Introduction There is increasing evidence that lowering HR in cardiovascular disease may be beneficial.
Recent trials have documented heart rate (HR) using supine ECG and the NICE guideline for heart failure[1,2] suggests lowering HR below 75 bpm but without specifying how HR should be measured.
There is no published data on how HR measured by supine ECG compares to “real world” measurement in the clinic or surgery and any discrepancy might lead to overzealous introduction of HR lowering treatment.
Method HR was measured in 136 consecutive patients attending a new cardiology OP clinic. Three methods of measuring HR were compared in the following sequence:
Supine HR measured by ECG
“real world” measurement by the nurse using Dynamat (auto)
Manually over 30 sec during examination (Dr).
Patients with dysrhythmia were excluded.
Findings HR measured using these 3 methods has been presented separately and has shown a significant difference with ECG HR slower on average by >6bpm vs. either auto or Dr Measurement.
The table shows the number and % of patients where HR was either ≥ 70bpm (Shift evidence) or ≥ 75 bpm (Nice guidelines) measured by one or two methods but not all three.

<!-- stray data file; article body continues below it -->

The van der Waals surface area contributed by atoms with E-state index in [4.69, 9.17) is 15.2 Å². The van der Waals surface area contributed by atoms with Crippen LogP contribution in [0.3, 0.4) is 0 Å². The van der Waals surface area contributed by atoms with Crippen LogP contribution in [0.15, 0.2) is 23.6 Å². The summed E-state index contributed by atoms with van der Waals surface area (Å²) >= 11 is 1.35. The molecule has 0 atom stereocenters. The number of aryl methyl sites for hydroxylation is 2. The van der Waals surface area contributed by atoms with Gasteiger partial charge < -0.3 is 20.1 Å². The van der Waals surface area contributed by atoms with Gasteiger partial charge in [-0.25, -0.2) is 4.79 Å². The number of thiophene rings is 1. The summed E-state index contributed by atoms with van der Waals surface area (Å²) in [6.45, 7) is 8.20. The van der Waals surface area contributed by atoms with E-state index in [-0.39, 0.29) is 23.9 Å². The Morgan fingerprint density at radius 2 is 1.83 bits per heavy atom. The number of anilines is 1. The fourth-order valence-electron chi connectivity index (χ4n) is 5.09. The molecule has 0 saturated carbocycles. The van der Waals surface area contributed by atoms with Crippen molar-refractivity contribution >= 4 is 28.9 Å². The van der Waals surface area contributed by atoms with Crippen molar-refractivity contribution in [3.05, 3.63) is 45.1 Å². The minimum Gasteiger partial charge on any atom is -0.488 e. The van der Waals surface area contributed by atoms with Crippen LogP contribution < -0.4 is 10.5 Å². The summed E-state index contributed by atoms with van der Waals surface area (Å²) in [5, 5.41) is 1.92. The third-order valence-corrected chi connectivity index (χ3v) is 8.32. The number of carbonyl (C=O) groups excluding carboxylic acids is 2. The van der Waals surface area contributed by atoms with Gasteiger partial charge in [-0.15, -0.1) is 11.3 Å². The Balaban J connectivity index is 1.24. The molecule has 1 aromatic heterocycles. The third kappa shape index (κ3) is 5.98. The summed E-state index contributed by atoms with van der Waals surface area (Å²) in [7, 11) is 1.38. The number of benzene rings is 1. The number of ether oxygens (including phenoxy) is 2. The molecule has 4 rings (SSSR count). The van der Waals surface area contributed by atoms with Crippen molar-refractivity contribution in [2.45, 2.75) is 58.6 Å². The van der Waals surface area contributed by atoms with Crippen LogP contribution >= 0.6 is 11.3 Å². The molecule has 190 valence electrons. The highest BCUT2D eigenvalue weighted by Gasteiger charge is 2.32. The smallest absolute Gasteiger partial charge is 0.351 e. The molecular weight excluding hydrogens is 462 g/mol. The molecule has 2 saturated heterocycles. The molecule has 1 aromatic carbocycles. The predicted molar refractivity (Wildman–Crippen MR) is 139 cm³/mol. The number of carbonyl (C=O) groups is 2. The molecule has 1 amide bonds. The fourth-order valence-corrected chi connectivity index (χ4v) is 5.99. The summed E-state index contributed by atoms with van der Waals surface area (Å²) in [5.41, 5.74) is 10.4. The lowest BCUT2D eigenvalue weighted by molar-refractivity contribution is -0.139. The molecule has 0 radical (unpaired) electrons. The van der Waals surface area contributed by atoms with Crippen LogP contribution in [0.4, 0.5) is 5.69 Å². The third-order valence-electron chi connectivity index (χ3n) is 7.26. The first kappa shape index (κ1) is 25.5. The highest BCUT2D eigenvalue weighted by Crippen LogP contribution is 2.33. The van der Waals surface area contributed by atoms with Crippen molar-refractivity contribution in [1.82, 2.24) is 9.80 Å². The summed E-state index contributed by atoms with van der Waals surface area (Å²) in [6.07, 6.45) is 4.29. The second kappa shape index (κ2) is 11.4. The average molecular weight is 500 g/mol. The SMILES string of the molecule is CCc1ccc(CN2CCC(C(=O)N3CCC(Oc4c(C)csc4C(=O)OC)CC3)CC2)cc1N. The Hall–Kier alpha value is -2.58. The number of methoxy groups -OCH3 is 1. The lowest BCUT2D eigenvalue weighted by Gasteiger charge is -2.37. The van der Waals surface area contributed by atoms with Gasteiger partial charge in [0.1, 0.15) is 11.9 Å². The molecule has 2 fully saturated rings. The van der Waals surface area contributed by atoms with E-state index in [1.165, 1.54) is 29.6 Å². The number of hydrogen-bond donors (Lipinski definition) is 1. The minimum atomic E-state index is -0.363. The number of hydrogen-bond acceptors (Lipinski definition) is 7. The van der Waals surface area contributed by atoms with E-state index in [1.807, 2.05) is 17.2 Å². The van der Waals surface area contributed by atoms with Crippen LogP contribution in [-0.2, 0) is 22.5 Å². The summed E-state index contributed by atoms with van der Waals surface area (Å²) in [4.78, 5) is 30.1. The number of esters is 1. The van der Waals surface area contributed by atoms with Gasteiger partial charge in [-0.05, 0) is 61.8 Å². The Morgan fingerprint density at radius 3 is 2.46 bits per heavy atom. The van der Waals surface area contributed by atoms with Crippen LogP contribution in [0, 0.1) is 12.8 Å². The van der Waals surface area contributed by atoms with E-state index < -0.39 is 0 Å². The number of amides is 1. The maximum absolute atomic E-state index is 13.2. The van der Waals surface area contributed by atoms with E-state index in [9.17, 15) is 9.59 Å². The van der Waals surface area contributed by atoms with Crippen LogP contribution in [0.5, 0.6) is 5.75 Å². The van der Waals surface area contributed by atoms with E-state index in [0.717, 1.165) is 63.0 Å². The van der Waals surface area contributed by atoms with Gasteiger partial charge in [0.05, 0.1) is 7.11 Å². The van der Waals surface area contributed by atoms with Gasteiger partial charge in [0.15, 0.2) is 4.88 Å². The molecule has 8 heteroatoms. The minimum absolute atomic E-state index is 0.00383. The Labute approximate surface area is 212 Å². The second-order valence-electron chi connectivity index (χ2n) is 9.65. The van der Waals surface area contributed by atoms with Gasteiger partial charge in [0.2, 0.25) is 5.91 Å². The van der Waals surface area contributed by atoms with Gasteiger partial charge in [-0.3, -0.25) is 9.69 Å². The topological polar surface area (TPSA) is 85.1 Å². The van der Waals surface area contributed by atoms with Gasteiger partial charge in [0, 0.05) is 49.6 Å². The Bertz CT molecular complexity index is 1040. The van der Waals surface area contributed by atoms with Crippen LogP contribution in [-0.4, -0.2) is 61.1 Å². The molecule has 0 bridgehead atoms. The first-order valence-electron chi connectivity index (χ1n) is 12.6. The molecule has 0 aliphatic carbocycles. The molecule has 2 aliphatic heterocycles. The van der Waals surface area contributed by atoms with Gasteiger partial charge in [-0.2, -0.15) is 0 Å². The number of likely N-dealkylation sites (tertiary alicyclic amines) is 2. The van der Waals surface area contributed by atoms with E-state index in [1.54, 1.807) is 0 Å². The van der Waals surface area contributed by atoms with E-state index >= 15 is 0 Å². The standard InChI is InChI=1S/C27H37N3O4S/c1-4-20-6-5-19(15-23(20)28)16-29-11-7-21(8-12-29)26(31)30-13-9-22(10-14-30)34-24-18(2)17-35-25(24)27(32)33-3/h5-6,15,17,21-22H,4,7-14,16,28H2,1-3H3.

Conclusion Real world HR measurement is consistently higher than supine ECG HR and may therefore lead to over inclusive treatment according to guideline recommendations.
The method used to measure HR should be defined both in clinical trials and in published guidelines.
Supine ECG is suggested as the preferred method for documenting HR prior to initiating rate lowering therapy.
Hardman SM. Ivabradine in heart failure: NICE guidance. Heart, 2013
Simel DL. NICE guideline for management of chronic heart failure in adults. Ann Intern Med. 2012;156(1 Pt 1): p. 69-70; author reply 70
- heart rate
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